I’m kind of tired of these debates about whether something is open source enough or adheres to Stallman’esque values of what free software is supposed to adhere to. There is a further sense of irony that in order for something to be “open” it has to be approved by someone. Having said that, the OSI has to be singled out for doing really good work over the years and it is a legitimate caretaker of open source software principles.
This debate really isn’t about whether something is open enough or not, it’s about a tension that exists between a group of open source advocates who have a rather strict view of the world, let’s call it orthodox, and another group of people who are trying to build businesses and recognize that open source offers them a route to market but want flexibility in how much they adopt. In other words, can you still be Jewish if you don’t eat kosher? I think so.
The issue that Berlind and Perens and others are making is an academic one, whereas the broader market, like me, looks at the issue and says: 1) can I download and use the software without fee or penalty, 2) can I embed it in my own products by meeting appropriate attribution and license requirements for redistribution, and 3) do I get the source code. If so, then it’s open source enough for me, whether right or wrong that is my general feeling about it.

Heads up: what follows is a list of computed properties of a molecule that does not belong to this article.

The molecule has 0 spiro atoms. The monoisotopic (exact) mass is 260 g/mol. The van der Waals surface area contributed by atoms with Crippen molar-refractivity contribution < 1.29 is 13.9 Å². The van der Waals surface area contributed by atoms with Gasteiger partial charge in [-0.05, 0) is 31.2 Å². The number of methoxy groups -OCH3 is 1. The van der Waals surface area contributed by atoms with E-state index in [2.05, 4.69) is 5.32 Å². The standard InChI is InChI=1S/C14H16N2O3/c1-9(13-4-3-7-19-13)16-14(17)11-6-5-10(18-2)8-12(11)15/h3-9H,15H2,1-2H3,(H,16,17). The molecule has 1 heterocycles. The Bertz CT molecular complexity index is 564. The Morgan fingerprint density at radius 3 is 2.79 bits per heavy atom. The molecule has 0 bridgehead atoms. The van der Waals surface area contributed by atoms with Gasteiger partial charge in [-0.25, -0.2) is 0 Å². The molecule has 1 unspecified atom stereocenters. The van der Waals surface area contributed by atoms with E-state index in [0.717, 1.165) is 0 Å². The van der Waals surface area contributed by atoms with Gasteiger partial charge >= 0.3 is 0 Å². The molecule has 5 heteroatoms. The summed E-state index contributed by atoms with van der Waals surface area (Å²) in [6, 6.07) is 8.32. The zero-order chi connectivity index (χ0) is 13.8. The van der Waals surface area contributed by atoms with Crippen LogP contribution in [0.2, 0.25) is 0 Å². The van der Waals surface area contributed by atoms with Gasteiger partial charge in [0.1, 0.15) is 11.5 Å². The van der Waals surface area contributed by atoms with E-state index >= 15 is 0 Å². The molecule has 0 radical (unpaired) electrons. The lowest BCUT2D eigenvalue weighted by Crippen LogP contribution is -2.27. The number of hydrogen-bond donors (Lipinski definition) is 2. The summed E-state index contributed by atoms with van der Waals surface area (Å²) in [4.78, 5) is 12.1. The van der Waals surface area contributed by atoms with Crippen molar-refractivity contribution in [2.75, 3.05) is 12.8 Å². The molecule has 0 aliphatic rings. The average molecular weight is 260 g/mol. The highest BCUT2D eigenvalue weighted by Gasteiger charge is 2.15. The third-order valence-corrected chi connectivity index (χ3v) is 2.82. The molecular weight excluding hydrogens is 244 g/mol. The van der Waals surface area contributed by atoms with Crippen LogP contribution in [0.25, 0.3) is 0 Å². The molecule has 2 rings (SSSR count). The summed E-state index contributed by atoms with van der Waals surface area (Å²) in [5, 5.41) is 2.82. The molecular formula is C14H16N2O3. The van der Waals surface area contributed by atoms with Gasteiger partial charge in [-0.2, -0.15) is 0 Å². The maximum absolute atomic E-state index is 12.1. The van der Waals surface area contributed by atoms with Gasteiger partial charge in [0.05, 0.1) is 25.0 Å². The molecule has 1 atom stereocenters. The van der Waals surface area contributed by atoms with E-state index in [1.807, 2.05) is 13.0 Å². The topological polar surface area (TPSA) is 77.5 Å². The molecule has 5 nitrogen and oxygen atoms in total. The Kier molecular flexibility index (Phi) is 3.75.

Lastly, I think when you venture into the area of headlines that begin with “so and so makes disingenuous claims” you are treading on thin ice. It’s my great pleasure to have known Ismael and Intalio for many years and I can say without hesitation that this guy embodies the spirit and enthusiasm that the open source community should be actively recruiting. The minute you start advocating purity laws is the minute your movement “turns the worm” by repelling rather than attracting advocates.
Â» Intalio makes disingenuous claim that it has released code as open source | Between the Lines | ZDNet.com:
Where ever a vendor uses the phrase open source with relation to a license that is not yet approved by the Open Source Initiative, it should be disclosed that the license has yet to be approved by the OSI. So far, I haven’t seen any vendors heeding this simple request (although it’s possible some have started to do it and I just haven’t seen it yet).
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